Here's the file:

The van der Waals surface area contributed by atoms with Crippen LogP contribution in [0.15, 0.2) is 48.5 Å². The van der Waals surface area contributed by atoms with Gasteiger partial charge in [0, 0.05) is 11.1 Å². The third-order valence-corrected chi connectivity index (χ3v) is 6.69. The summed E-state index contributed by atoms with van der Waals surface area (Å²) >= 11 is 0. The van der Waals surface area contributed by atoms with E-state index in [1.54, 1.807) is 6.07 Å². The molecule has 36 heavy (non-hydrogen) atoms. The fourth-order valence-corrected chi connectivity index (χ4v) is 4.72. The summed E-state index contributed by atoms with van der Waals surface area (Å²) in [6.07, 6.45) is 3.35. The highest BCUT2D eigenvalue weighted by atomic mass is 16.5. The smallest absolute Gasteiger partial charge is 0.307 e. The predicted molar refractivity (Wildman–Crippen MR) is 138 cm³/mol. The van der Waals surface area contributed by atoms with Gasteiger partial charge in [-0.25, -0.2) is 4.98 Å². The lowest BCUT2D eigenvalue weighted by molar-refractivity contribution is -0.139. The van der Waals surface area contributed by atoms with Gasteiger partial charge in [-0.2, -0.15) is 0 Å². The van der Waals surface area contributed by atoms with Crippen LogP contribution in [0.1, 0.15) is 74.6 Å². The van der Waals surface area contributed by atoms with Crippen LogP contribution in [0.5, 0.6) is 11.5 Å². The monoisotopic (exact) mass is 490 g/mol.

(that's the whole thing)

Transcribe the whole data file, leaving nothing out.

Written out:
The van der Waals surface area contributed by atoms with Crippen LogP contribution in [0.15, 0.2) is 48.5 Å². The van der Waals surface area contributed by atoms with Gasteiger partial charge in [0, 0.05) is 11.1 Å². The third-order valence-corrected chi connectivity index (χ3v) is 6.69. The summed E-state index contributed by atoms with van der Waals surface area (Å²) >= 11 is 0. The van der Waals surface area contributed by atoms with E-state index in [1.54, 1.807) is 6.07 Å². The molecule has 36 heavy (non-hydrogen) atoms. The fourth-order valence-corrected chi connectivity index (χ4v) is 4.72. The summed E-state index contributed by atoms with van der Waals surface area (Å²) in [6.07, 6.45) is 3.35. The highest BCUT2D eigenvalue weighted by atomic mass is 16.5. The smallest absolute Gasteiger partial charge is 0.307 e. The predicted molar refractivity (Wildman–Crippen MR) is 138 cm³/mol. The van der Waals surface area contributed by atoms with Gasteiger partial charge in [-0.25, -0.2) is 4.98 Å². The lowest BCUT2D eigenvalue weighted by molar-refractivity contribution is -0.139. The van der Waals surface area contributed by atoms with Gasteiger partial charge in [-0.2, -0.15) is 0 Å². The van der Waals surface area contributed by atoms with Crippen LogP contribution in [0.1, 0.15) is 74.6 Å². The van der Waals surface area contributed by atoms with Crippen LogP contribution in [0.5, 0.6) is 11.5 Å². The monoisotopic (exact) mass is 490 g/mol.